New Metaphors for New Understandings of Genomes.Sarah Tinker Perrault & Meaghan O'Keefe - 2019 - Perspectives in Biology and Medicine 62 (1):1-19.
    New techniques have made genome modification cheaper, easier, and faster than before, leading to a boom in research—both “basic” research and research applied to many species, and to germlines as well as somatic cells, with especially strong interest in biomedical uses. Given the scope and potential power of this work, it is vital that people be provided with accurate information about what is being done or proposed, and why. Such information is crucial to their making good decisions both in their (...)
    Direct download (3 more)  
     
    Export citation  
     
    Bookmark  
  32.  4
    Leave Lamarck Alone! Why the Use of the Term "Lamarckism" and Its Cognates Must Be Shunned.Koen B. Tanghe - 2019 - Perspectives in Biology and Medicine 62 (1):72-94.
    Neither can we... improve a science, without improving the language or nomenclature which belongs to it.Ludwig Wittgenstein famously claimed that it was the task of scientists to investigate matters of fact, whereas philosophers merely had to clarify the meaning of terms. One could also—or more precisely—argue that philosophers should identify and remedy five kinds of possible dysfunctions in the relationship between epistemic terms and their referent: they can be meaningless, imprecise, indiscriminate, ambiguous, or inapt. One of the main reasons why (...)
    Direct download (3 more)  
     
    Export citation  
     
    Bookmark  
  33.  3
    What We Mean When We Talk About Suffering—and Why Eric Cassell Should Not Have the Last Word.Tyler Tate & Robert Pearlman - 2019 - Perspectives in Biology and Medicine 62 (1):95-110.
    Marie was 15 when her abdominal pain began. After two years of negative work-ups, countless visits to gastroenterologists, and over 70 days of high school missed, she found herself readmitted to the hospital. “Refractory abdominal pain” was her ostensible diagnosis; “troubled teen” who was “going to be difficult” was embedded in the emergency department’s sign-out. When the medical team arrived to meet Marie, she was huddled in the corner of her hospital bed, silent and withdrawn. Her intern noted the numerous (...)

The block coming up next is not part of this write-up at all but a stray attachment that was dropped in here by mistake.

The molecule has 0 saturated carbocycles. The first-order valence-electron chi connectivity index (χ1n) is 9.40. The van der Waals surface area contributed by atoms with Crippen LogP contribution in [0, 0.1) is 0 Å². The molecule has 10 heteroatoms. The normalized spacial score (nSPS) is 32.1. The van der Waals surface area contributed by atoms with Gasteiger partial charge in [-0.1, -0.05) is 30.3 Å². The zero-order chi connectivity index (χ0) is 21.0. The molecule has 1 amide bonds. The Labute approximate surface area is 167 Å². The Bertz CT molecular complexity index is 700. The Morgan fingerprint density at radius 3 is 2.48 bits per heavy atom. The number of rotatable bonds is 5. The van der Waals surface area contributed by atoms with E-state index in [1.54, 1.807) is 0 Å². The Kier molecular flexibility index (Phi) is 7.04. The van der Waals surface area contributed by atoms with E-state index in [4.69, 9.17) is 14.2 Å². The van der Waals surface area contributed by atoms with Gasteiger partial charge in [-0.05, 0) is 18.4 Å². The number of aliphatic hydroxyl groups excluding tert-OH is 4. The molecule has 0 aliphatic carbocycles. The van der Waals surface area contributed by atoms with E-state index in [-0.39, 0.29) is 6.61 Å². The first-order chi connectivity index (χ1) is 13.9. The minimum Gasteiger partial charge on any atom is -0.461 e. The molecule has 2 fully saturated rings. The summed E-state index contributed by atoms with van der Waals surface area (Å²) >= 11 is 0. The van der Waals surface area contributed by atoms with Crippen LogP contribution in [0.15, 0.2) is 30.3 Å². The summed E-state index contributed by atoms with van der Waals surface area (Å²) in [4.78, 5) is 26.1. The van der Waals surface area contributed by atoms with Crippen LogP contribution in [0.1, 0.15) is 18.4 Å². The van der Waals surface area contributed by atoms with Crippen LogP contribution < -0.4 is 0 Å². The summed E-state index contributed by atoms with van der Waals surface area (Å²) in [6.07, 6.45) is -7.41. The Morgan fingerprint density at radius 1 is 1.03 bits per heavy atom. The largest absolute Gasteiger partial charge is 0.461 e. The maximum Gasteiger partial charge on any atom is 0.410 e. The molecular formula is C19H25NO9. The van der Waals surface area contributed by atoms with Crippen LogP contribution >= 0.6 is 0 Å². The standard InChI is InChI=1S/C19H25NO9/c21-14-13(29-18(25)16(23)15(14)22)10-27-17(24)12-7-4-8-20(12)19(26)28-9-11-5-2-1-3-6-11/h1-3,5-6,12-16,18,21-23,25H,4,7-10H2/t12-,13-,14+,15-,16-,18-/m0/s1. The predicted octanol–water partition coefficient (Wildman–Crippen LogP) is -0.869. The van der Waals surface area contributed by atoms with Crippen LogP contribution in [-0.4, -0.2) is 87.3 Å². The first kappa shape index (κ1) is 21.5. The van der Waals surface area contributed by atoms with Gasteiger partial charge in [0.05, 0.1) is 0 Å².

Direct download (3 more)  
     
    Export citation  
     
    Bookmark   1 citation  
  34.  5
    The Role of Physicians During Hunger Strikes of Undocumented Migrant Workers in a Non-Custodial Setting.Rita Vanobberghen, Fred Louckx, Anne-Marie Depoorter, Dirk Devroey & Jan Vandevoorde - 2019 - Perspectives in Biology and Medicine 62 (1):111-130.
    Hunger striking is a form of nonviolent action of last resort. It is a tactic used by powerless individuals to challenge those in power and achieve change. Many authors have emphasized that hunger strikers are not suicidal, but when oppressed people run out of other ways to protest or demand sociopolitical change, some of them are willing to place their health and life at risk to achieve their goals. Hunger strikes have a long, widely diffused history, and studies reveal that (...)
    Direct download (3 more)  
     
    Export citation  
     
    Bookmark  
  35.  3
    When Darkness Starts.Neha Verma - 2019 - Perspectives in Biology and Medicine 62 (1):153-158.
    “The women here in Los Terreros are worried,” Don Alonzo says. “Last year, one of them died from invasive cervical cancer. Thirty-eight years old. Never had a pap in her life.” He leans back in his chair and sighs. “Her husband wouldn’t let her, said he didn’t see the point.” A tabby cat rubs against his legs. “So now the women, they keep worrying. They’ve had the day your group is coming memorized for weeks, maybe months.”Don Alonzo is the local (...)
    Direct download (3 more)  
     
    Export citation  
     
    Bookmark  
 Previous issues
  
Next issues